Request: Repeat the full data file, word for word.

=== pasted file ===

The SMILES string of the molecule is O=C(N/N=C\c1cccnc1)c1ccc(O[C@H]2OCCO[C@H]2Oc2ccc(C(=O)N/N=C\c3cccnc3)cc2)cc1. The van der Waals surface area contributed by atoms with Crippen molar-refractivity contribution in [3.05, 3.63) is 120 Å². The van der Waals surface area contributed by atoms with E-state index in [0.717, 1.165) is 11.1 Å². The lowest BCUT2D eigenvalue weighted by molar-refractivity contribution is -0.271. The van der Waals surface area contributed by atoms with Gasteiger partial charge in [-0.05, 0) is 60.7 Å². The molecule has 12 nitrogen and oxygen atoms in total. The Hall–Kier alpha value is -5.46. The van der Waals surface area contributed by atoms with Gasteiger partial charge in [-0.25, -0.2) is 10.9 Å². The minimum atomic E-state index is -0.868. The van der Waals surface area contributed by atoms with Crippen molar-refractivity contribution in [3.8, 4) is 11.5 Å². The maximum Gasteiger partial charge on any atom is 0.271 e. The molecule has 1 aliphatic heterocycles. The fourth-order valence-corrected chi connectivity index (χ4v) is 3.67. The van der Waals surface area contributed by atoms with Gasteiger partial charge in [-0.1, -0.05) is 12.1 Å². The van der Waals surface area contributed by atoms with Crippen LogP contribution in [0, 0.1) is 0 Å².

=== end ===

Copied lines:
The SMILES string of the molecule is O=C(N/N=C\c1cccnc1)c1ccc(O[C@H]2OCCO[C@H]2Oc2ccc(C(=O)N/N=C\c3cccnc3)cc2)cc1. The van der Waals surface area contributed by atoms with Crippen molar-refractivity contribution in [3.05, 3.63) is 120 Å². The van der Waals surface area contributed by atoms with E-state index in [0.717, 1.165) is 11.1 Å². The lowest BCUT2D eigenvalue weighted by molar-refractivity contribution is -0.271. The van der Waals surface area contributed by atoms with Gasteiger partial charge in [-0.05, 0) is 60.7 Å². The molecule has 12 nitrogen and oxygen atoms in total. The Hall–Kier alpha value is -5.46. The van der Waals surface area contributed by atoms with Gasteiger partial charge in [-0.25, -0.2) is 10.9 Å². The minimum atomic E-state index is -0.868. The van der Waals surface area contributed by atoms with Crippen molar-refractivity contribution in [3.8, 4) is 11.5 Å². The maximum Gasteiger partial charge on any atom is 0.271 e. The molecule has 1 aliphatic heterocycles. The fourth-order valence-corrected chi connectivity index (χ4v) is 3.67. The van der Waals surface area contributed by atoms with Gasteiger partial charge in [-0.1, -0.05) is 12.1 Å². The van der Waals surface area contributed by atoms with Crippen LogP contribution in [0, 0.1) is 0 Å².